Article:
[NSF CCSS&SaTC] CCSS: Developing A Physical-Channel Lightweight Authentication System for Wireless Body Area Networks, PI: Dr. Honggang Wang
The proposed research aims at realizing physical layer security approaches for WBANs and developing innovative key agreement and message authentication mechanisms. Unlike existing approaches (e.g., biometric-based approaches), the proposed authentication system does not require additional hardware, error reconciliation process and bit synchronization, and thus is suitable for resource-constrained and capacity-limited medical sensor nodes in WBANs. The proposed research tasks include (1) theoretical studies; (2) design of key agreement schemes; (3) development of message authentication system; and (4) system implementation and validation. The theoretical studies focus on the connections between the channel reciprocity, channel dependency and key generation. Based on the results of theoretical studies, practical key agreement schemes that use a set of dynamic wireless channel features among the communication partners will be developed. The project will then design a lightweight authentication system that is adaptive to wireless channels for securing medical data transmission in WBANs. Finally, the project will implement the proposed physical layer security approach in a real resource-constrained WBANs system and investigate the practical system performance limit through experiments. The findings from the project can provide guidelines for physical-channel based security system design and deployment of WBAN applications.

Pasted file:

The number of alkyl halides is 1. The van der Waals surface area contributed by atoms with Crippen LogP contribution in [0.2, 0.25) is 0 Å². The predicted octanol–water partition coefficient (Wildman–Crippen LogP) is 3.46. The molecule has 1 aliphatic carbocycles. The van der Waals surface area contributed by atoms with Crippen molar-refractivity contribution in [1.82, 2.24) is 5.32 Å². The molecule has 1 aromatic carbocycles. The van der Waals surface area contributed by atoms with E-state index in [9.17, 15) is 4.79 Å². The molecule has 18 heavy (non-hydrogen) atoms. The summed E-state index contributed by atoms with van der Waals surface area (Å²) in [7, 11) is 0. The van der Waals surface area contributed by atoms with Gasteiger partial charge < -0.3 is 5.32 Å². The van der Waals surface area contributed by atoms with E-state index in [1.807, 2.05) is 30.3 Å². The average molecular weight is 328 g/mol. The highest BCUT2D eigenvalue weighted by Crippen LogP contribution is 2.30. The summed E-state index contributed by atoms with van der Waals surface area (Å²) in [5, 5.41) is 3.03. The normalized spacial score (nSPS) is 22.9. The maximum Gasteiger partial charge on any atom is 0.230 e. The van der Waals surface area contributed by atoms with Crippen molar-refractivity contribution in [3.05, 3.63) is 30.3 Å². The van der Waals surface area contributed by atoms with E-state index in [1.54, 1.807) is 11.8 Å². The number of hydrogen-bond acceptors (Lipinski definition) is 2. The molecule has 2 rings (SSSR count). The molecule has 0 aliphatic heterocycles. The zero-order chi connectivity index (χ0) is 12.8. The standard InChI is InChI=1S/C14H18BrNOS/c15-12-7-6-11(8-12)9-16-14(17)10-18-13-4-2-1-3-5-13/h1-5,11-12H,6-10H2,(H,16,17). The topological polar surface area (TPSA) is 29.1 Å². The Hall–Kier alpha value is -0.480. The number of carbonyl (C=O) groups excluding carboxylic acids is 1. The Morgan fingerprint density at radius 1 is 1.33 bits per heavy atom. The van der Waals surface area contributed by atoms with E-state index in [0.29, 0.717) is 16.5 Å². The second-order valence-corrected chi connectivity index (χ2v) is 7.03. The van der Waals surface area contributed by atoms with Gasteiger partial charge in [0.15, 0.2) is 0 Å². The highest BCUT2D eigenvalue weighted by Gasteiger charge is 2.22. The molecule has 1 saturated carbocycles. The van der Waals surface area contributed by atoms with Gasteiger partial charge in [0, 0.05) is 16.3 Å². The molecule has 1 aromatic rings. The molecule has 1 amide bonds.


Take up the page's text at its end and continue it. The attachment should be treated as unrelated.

[NSF IIS] SCH: EXP: Collaborative Research: Design of a wearable biosensor system with wireless network for the remote detection of life threatening events in neonates, PI, Dr. Honggang Wang; co-PI, Dr. Yong Kim
In the United States, one in eight infants is born prematurely. These high risk infants require specialized monitoring of their physiology not only in Neonatal Intensive Care Units (NICU) but also in home environments. They are prone to apnea (pause in breathing), bradycardia (slowness of heart) and hypoxia (oxygen de-saturation), which are life threatening. This project aims at developing a biosensor system with wireless network for the remote detection and anticipation of such life threatening events in infants. The proposed research goes beyond traditional health monitoring systems by incorporating body sensor networks (BSN) along with advanced signal processing approaches, tailored specifically to an individual infant's physiology, to accurately detect and anticipate precursors of life threatening events. The proposed research can have a significant impact on non-intrusive ambulatory health monitoring for infants through a wireless biosensor system that integrates lightweight sensor solutions into the sensing, communication, and computing for monitoring physiology. The system framework, theories, models, and code developed by this project can be used by researchers as well as engineers to evaluate the performance of infant monitoring applications. The project also includes: (1) disseminating the project information and knowledge to the academic community and industry; (2) engaging undergraduate, graduate and medical students, especially women and minorities, into the proposed research; and (3) developing new courses and revising the existing courses.